If your model contains a lot of empty space due to the distribution of particles, even after shrink wrap, or a considerable difference in density between parts of your system, then yes rcb is likely to be an improvement. You can also try the other grid style that load balances better than the default brick for that case too.

Adrian

Hi All,
Thank you for the advice. Using balance RCB has sped up the performance quite a bit but I still think it should be faster. When I run the simulation of just liquid there is roughly 100 atoms per core after using balance RCB. When I add the vapor phase, I also increase the number of cores used which amounts to roughly 45 atoms per core. The liquid-vapor simulation is slower even with the fewer atoms per core. Why might this be? Looking at the MPI task time breakdown, most of the time spent is in Kspace and Comm.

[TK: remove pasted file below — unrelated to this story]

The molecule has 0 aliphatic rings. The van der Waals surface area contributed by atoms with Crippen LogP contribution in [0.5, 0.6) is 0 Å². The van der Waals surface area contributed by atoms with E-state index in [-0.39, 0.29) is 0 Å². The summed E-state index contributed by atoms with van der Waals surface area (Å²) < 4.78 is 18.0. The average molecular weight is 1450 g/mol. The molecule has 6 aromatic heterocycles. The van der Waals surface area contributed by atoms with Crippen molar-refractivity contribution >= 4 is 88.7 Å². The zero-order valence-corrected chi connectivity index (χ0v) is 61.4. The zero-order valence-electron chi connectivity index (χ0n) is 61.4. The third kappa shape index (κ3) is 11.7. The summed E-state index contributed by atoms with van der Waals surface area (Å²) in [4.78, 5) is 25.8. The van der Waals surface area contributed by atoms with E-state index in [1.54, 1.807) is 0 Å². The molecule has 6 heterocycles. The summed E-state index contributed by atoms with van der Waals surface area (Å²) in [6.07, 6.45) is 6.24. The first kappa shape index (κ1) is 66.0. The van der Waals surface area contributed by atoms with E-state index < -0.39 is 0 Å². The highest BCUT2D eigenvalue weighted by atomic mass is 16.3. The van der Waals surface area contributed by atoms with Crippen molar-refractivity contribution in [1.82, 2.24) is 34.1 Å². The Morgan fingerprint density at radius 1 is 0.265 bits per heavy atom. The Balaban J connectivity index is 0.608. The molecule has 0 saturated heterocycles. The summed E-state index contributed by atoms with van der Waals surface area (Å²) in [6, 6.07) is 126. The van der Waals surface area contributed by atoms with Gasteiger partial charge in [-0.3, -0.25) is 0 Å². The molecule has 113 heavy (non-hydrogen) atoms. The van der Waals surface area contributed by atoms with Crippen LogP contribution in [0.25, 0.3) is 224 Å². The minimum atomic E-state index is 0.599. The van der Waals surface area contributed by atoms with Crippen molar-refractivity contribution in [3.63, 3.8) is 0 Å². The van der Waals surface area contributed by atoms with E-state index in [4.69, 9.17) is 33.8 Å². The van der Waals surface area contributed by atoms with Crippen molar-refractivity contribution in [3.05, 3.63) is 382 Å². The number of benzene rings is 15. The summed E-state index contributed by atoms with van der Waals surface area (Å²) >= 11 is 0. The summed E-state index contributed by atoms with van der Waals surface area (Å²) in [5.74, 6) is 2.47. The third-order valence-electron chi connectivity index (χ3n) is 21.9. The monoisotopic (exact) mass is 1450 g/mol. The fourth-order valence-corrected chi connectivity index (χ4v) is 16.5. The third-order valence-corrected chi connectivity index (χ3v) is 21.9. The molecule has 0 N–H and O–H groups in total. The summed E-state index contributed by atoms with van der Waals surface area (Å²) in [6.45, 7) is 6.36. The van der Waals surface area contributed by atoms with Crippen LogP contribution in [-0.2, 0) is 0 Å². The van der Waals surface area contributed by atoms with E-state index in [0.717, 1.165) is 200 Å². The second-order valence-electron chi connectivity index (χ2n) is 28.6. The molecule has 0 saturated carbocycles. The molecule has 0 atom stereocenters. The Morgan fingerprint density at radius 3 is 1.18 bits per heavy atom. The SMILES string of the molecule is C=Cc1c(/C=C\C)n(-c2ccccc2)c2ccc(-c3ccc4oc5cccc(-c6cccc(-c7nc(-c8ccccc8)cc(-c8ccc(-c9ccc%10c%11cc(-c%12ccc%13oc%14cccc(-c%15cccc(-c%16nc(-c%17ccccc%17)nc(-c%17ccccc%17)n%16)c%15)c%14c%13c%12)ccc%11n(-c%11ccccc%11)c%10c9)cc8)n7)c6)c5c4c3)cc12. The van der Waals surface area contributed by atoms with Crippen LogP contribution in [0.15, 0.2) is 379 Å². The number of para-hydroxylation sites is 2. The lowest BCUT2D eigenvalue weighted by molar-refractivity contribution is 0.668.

Thanks,
Peter

What interval is being used in your fix balance command?

Sincerely,
Adrian Diaz
Graduate Research Fellow – Mechanical and Aerospace Engineering
Herbert Wertheim College of Engineering
University of Florida

Contact – 786-863-2326

Every 1000 time steps.
Regards,
Peter

Hi All,
Thank you for the advice. Using balance RCB has sped up the performance quite a bit but I still think it should be faster.

what makes you think this?

have you done some proper strong scaling test? if yes, please report its result. if not, please do it and learn from it.
please also learn about Amdahl’s law and keep in mind, that Amdahl’s law does not account for “parallel overhead”.

When I run the simulation of just liquid there is roughly 100 atoms per core after using balance RCB. When I add the vapor phase, I also increase the number of cores used which amounts to roughly 45 atoms per core. The liquid-vapor simulation is slower even with the fewer atoms per core. Why might this be? Looking at the MPI task time breakdown, most of the time spent is in Kspace and Comm.